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    On Report Writing-Yours are awful. (Probably)


    Jim Morrison

    TIJ is very pleased to announce the first in a series of articles by our own Jim Morrison. He's a reporter for the Banker and Tradesman in Boston and a former home inspector. Buckle up, put your ego in check and learn from the very best.

    On Improving Your Reports

    Consider this advice from a close friend, though we've likely never met. For about 25 years, I was a home inspector. Five years or so ago, I left the field to write for newspapers and magazines in a time when most outlets are laying people off. I know a bit about both inspecting and about writing.

    Most of what follows are my own thoughts, but some of it I've learned from others. Where memory serves, I've attributed those thoughts that aren't mine.

    I've known hundreds of home inspectors and -like many of you- have read HI reports numbering in the hundreds. There are no more than two inspectors I'm aware of that the following does not apply to (and one of them is dead): Your report is much, much worse than you think and it may be your biggest liability.

    Your report isn't worth much if your client doesn't read and understand it. Newspaper writers are arguably under more pressure than anyone to attract, inform and keep readers' eyes on the page/screen until the very last word (and that's what you ought to be doing, too).

    Writing Reports Is The Single Most Important Part of Your Job

    If the greatest inspector ever born finds a serious defect in a property and explains it eloquently on-site, but fails to get her message across in writing, she has failed her duty and put herself at great risk. If something goes wrong and she gets a call from her client's attorney, the report will be the bulk of her defense. It had better be good.

    A clear, complete, concise report is the best product you can offer. It's also your best defense in a lawsuit. Best of all, it might even discourage lawyers from filing suit against you in the same way that bad reports encourage them.

    It's not what you meant, but what you wrote that will protect (or sink) you. Words have meanings and those meanings matter. Hell, even commas have meaning, but don't take my word for it. Read this. It's far from the only case of its kind.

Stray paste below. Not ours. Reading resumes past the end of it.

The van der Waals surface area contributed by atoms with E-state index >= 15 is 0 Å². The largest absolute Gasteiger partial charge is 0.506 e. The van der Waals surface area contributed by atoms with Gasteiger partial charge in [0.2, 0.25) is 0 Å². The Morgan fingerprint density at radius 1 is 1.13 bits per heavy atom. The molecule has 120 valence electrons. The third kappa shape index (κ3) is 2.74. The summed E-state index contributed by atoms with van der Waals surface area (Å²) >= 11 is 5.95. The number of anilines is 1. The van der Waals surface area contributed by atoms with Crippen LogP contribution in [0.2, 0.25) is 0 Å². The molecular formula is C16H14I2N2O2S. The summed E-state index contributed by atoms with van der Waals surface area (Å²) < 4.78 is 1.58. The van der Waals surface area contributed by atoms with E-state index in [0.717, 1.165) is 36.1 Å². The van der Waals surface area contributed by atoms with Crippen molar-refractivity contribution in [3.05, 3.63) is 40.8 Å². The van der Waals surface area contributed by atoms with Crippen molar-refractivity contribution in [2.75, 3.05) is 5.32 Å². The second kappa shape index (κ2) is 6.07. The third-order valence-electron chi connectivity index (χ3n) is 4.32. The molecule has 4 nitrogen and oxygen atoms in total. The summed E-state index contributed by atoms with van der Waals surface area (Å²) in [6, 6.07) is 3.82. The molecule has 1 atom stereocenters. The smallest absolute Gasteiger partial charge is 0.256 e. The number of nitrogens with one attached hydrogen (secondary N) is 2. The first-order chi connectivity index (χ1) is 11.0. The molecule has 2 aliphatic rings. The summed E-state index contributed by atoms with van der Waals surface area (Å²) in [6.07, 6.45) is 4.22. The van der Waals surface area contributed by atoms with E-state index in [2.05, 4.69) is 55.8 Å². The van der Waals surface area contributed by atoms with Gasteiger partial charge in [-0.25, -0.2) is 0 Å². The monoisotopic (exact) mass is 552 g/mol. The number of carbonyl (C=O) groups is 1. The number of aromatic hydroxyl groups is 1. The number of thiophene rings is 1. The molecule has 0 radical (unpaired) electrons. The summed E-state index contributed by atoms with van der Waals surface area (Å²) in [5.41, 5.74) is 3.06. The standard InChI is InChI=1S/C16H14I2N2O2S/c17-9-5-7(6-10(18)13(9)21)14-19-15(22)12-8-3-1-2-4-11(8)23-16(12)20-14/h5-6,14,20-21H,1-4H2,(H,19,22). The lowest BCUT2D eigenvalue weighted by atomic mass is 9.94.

Look, you want your report to be an easy, informative read and as they say: easy reading is damned hard writing. You don't have to be a gifted novelist to write a decent HI report; it's a skill that can be taught and honed.

    Your Report Is Awful

    I wasn't a very good report writer. To get good, you need practice (which most of you have) and good coaching (which most of you don't). A good editor/coach will bring anyone's game up. Way up. Now that I've had a lot of brutal, ego-smashing coaching, I can see just how bad some of my work was. Luckily, I've forgiven myself and managed to avoid the inside of a courtroom. You may not be as lucky, but there's still time to save yourself.

    It's really important for HIs to understand that -like it or not- you are professional writers. You may be a brilliant inspector who has never missed a defect. You may even charm the socks off every client you've ever had. But if you aren't writing reports that clearly and concisely put what you saw on-site into your clients' heads through your reports, then you are a liability to your firm.

    Writing Is Like Playing Catch

    One of the reasons my reports weren't that good is because I thought like a home inspector and not like a professional writer. The first big concept you have to accept is that writing is like playing catch. It's not enough to be a good thrower (writer). For a game of catch to be successful, you need a decent catcher (reader) as well.

    But you don't control who's catching (reading). You'll have different readers every day, so home inspectors need to be the best writers they can possibly be. The information you're trying to get across has to land gently and squarely in the reader's heads, in a way that is impossible to misunderstand. If you make a reader work for it, many of them won't get your meaning and you will have failed at your job and put yourself at risk.

    Some Good Role Models

    Ernest Hemingway is widely considered one of the greatest American writers. He got his training as a journalist. He avoided big words and always used the right words. His prose was stark, short, punchy, easy to understand and packed with meaning. He didn't dumb his writing down; he made it crystal clear. He's a great example to follow. Mark Twain, too.

    Closer to home, search the TIJ forum for reports that Jim Katen has posted. He is the best report writer in the business. His reports are remarkably clear and free of major flaws. If you find yourself thinking, this is very different from most of the HI reports I've read; Good! Don't write like most home inspectors.

    Want to dramatically improve your writing and reduce your liability in 15 minutes? Google up Orwell's six rules for writing, print them out and tape them to your computer monitor. Read them often and follow them always.

    That'll do for now. More later.


    Email Jimmy questions, comments or send him some of the worst HI writing you've seen at: JamesAndrewMorrison@gmail.com

    Edited by Jim Morrison

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    Read this story to see how a single missing comma recently cost a Maine company $10 million.

    Commas matter. Words matter more. Make sure your reports are written in such a way that they are impossible to misunderstand.

     

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    That article really drives the point home.

    I like the view that inspecting the house is half the job.  Writing the report is the other half.

    Did I get the grammar right?

    Edited by Marc
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